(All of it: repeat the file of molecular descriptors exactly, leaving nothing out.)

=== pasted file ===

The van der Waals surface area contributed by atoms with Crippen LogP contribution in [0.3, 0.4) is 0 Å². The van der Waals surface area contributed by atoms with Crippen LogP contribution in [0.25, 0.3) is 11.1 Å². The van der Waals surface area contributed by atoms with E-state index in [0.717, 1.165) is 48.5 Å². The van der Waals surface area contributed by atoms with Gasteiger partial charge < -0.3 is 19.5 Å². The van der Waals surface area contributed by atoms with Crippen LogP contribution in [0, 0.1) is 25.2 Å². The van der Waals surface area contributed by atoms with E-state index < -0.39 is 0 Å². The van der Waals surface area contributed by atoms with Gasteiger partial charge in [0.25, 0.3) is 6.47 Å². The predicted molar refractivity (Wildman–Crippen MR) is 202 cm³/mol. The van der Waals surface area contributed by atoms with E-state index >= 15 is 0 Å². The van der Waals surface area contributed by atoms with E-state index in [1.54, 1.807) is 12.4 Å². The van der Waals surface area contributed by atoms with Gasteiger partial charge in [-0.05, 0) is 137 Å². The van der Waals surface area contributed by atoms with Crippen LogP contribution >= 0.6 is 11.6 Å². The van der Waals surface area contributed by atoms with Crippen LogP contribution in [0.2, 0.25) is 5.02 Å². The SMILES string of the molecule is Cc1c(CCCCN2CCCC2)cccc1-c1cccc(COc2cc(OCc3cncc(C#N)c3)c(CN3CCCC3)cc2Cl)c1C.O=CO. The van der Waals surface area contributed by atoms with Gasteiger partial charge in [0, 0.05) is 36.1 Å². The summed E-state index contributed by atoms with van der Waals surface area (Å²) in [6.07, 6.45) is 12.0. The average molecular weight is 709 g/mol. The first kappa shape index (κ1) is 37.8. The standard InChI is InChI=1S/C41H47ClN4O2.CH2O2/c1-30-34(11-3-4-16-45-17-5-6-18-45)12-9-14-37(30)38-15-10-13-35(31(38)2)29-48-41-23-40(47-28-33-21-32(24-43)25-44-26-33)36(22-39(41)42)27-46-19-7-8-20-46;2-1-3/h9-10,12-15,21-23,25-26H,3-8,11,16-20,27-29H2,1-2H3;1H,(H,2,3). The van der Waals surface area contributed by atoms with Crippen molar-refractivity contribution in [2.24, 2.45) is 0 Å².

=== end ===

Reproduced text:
The van der Waals surface area contributed by atoms with Crippen LogP contribution in [0.3, 0.4) is 0 Å². The van der Waals surface area contributed by atoms with Crippen LogP contribution in [0.25, 0.3) is 11.1 Å². The van der Waals surface area contributed by atoms with E-state index in [0.717, 1.165) is 48.5 Å². The van der Waals surface area contributed by atoms with Gasteiger partial charge < -0.3 is 19.5 Å². The van der Waals surface area contributed by atoms with Crippen LogP contribution in [0, 0.1) is 25.2 Å². The van der Waals surface area contributed by atoms with E-state index < -0.39 is 0 Å². The van der Waals surface area contributed by atoms with Gasteiger partial charge in [0.25, 0.3) is 6.47 Å². The predicted molar refractivity (Wildman–Crippen MR) is 202 cm³/mol. The van der Waals surface area contributed by atoms with E-state index >= 15 is 0 Å². The van der Waals surface area contributed by atoms with E-state index in [1.54, 1.807) is 12.4 Å². The van der Waals surface area contributed by atoms with Gasteiger partial charge in [-0.05, 0) is 137 Å². The van der Waals surface area contributed by atoms with Crippen LogP contribution >= 0.6 is 11.6 Å². The van der Waals surface area contributed by atoms with Crippen LogP contribution in [0.2, 0.25) is 5.02 Å². The SMILES string of the molecule is Cc1c(CCCCN2CCCC2)cccc1-c1cccc(COc2cc(OCc3cncc(C#N)c3)c(CN3CCCC3)cc2Cl)c1C.O=CO. The van der Waals surface area contributed by atoms with Gasteiger partial charge in [0, 0.05) is 36.1 Å². The summed E-state index contributed by atoms with van der Waals surface area (Å²) in [6.07, 6.45) is 12.0. The average molecular weight is 709 g/mol. The first kappa shape index (κ1) is 37.8. The standard InChI is InChI=1S/C41H47ClN4O2.CH2O2/c1-30-34(11-3-4-16-45-17-5-6-18-45)12-9-14-37(30)38-15-10-13-35(31(38)2)29-48-41-23-40(47-28-33-21-32(24-43)25-44-26-33)36(22-39(41)42)27-46-19-7-8-20-46;2-1-3/h9-10,12-15,21-23,25-26H,3-8,11,16-20,27-29H2,1-2H3;1H,(H,2,3). The van der Waals surface area contributed by atoms with Crippen molar-refractivity contribution in [2.24, 2.45) is 0 Å².